Nursing: Managing Asthma in Adults

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About the Course

Asthma is a major public health issue.  While asthma is a life-long disease, with proper management, symptoms can remain under control with little to no impact on quality of life.  Asthma management is lacking within the U.S. healthcare system, as evidenced by increasing hospitalizations and emergency room visits.  To prevent the adverse events of asthma exacerbations, leading to work and school days missed, emergency room visits and hospitalizations, health care providers need to be able to assist the patient with self-management. This course presents the unique features of asthma and asthma management in adults, particularly, the older adult.

Learning Outcomes:
Upon completion of this course, the learner will be able to:
  • Explain the National Asthma Education and Prevention Program and Global Initiative for Asthma guidelines for asthma management.
  • Discuss the effects of misperception of asthma symptoms on asthma control.
  • Describe the different types of asthma seen in adults.
  • Identify comorbid/exacerbating conditions that can affect asthma care in the adult.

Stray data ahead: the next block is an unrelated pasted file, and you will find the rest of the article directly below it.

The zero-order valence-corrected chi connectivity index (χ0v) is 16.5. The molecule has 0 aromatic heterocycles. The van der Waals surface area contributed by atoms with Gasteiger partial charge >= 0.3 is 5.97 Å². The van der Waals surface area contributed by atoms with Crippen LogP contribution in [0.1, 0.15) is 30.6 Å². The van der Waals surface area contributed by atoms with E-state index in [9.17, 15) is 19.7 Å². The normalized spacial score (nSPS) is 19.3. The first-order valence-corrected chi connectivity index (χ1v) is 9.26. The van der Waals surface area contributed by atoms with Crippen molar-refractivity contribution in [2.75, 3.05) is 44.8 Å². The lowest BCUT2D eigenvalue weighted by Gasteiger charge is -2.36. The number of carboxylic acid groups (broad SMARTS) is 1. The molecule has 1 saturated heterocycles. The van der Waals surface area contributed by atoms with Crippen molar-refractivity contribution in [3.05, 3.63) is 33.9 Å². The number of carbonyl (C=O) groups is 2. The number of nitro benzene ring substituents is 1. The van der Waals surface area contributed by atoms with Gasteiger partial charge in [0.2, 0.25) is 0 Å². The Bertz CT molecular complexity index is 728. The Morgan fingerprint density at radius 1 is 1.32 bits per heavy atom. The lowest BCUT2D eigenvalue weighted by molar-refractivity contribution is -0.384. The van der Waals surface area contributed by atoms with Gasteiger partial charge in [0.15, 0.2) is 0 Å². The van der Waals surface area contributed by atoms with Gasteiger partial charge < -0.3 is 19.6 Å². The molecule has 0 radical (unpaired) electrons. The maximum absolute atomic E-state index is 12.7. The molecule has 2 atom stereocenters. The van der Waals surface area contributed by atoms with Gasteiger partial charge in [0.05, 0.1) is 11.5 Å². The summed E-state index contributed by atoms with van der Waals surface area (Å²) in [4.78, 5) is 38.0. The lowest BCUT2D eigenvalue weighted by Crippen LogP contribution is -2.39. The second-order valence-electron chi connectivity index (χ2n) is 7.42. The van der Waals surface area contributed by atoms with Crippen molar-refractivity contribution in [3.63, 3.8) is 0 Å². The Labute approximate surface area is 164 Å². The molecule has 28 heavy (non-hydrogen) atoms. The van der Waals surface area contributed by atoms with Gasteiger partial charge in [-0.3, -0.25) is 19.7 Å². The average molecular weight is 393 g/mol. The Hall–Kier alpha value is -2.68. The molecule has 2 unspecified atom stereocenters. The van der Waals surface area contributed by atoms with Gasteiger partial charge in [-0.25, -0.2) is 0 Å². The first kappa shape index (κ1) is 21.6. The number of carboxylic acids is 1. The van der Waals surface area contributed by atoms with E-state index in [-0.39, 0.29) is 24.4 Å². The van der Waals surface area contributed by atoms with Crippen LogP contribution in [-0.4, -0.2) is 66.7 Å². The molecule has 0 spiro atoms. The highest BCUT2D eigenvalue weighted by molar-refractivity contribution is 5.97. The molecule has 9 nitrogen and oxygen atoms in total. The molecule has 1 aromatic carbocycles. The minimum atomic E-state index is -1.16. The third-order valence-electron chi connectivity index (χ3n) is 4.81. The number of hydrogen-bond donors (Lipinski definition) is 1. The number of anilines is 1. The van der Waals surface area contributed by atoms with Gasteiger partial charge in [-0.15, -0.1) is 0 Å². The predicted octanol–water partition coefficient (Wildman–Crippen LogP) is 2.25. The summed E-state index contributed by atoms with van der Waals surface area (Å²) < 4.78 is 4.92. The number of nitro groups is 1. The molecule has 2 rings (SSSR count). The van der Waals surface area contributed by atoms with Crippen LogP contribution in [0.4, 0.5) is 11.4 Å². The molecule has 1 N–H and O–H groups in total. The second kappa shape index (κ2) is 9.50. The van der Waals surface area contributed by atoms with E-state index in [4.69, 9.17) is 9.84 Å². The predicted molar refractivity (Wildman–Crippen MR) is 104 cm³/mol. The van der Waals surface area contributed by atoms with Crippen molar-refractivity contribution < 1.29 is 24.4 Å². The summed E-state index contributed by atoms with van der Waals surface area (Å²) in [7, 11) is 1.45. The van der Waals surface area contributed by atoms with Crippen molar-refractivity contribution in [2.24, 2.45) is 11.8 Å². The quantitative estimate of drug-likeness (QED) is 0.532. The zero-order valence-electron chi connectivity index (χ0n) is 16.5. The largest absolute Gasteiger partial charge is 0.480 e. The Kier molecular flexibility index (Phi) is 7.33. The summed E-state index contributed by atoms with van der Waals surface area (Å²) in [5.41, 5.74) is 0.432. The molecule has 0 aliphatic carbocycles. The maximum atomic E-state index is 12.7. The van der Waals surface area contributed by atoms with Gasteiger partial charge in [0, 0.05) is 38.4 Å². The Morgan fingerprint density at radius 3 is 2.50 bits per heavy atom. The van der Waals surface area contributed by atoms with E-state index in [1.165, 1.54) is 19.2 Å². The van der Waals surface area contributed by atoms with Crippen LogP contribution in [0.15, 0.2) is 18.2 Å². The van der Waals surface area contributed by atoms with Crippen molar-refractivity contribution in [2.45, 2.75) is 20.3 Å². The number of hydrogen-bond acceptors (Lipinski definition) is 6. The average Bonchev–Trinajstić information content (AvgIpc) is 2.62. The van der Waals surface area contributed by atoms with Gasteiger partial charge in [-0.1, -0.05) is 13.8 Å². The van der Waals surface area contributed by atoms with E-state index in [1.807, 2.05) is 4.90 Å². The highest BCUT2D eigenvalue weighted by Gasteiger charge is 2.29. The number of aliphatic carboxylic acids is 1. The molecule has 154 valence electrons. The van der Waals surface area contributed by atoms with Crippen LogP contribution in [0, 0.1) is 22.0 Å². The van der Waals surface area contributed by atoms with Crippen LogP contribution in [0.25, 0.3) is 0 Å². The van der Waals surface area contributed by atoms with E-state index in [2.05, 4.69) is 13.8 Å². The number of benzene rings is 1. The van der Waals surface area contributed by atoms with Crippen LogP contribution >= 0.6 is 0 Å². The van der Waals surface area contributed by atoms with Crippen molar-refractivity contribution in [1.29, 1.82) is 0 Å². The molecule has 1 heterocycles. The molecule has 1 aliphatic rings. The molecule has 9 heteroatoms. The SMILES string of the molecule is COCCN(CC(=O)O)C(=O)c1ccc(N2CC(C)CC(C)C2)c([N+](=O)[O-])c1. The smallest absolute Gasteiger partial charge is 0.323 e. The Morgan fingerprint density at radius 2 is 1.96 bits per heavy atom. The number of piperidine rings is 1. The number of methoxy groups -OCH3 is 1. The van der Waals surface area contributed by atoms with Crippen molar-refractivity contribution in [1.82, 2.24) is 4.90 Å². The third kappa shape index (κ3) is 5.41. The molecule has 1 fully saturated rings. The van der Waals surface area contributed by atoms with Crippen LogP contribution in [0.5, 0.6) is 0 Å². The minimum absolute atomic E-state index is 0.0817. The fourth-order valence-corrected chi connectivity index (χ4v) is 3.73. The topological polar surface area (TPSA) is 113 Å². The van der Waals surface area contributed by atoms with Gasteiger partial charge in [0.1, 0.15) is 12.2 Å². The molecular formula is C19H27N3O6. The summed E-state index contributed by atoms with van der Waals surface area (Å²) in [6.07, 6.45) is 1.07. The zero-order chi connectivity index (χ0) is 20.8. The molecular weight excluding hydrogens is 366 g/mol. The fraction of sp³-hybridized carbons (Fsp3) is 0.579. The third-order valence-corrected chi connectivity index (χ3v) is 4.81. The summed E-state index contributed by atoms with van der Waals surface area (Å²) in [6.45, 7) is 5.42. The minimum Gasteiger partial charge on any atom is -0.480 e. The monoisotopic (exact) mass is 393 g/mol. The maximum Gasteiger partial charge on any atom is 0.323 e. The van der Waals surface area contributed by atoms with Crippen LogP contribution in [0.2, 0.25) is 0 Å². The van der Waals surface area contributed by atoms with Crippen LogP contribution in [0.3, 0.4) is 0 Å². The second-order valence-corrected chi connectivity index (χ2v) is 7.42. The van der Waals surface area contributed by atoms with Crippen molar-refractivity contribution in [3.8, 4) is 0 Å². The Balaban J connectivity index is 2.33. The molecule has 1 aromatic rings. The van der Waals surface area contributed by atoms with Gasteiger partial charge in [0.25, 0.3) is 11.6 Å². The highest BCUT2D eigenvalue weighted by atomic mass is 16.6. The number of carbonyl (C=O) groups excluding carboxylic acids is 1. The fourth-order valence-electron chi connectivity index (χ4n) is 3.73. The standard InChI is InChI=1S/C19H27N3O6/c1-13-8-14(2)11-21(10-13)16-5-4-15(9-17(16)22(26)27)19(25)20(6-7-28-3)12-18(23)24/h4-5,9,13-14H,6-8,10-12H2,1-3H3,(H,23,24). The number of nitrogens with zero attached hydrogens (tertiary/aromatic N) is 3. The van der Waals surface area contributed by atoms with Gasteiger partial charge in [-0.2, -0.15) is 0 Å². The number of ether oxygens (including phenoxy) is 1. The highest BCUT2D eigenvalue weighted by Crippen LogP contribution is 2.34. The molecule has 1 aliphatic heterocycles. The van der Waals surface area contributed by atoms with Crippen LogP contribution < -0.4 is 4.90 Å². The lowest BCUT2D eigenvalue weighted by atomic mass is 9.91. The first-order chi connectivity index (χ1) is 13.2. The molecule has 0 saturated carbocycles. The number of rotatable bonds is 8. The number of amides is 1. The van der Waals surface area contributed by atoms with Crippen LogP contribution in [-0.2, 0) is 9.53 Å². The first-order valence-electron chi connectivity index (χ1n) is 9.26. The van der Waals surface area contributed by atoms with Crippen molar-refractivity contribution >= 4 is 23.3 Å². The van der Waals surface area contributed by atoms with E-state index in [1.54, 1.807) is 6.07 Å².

• Identify adverse effects from non-asthma medications in the adult with asthma.

This course is an extract of, and should not be taken with the course Asthma Management in Children and Adults, 2nd Edition.

About the Author:
Judith Quaranta, PhD, RN, CPN, AE-C, FNAP

Judith Quaranta, PhD, RN, CPN, AE-C, FNAP, is an assistant professor in the Decker School of Nursing, Binghamton University. She received her PhD from the Decker School of Nursing, with her dissertation focusing on asthma management of school nurses. Dr. Quaranta’s research focus is on barriers and facilitators for asthma management. As a Train the Trainer for the American Lung Association’s Open Airways for Schools curriculum, she has worked collaboratively with the Broome County Health Department, the Asthma Coalition of the Southern Tier, United Health Services Hospital, and the local American Lung Association to implement this program in local schools. Through integration of Open Airways into course content, undergraduate nursing students teach the program, allowing for sustainability of Open Airways and providing access to asthma self-management education.  In April 2017, she was inducted into the National Academies of Practice of Nursing as a Distinguished Fellow for her work with asthma.  Dr. Quaranta received Individual Development Awards from Binghamton University and a Transdisciplinary Area of Excellence Award to further her research in asthma. She has presented at national conferences on the topic of asthma and self-management and has written for journals including the Journal of School Nursing, Journal of Asthma and Allergy Educators, Online Journal of Rural Nursing, Journal of Family Social Work, and Journal of Interprofessional Care and authored chapters in textbooks on research and community and public health. 

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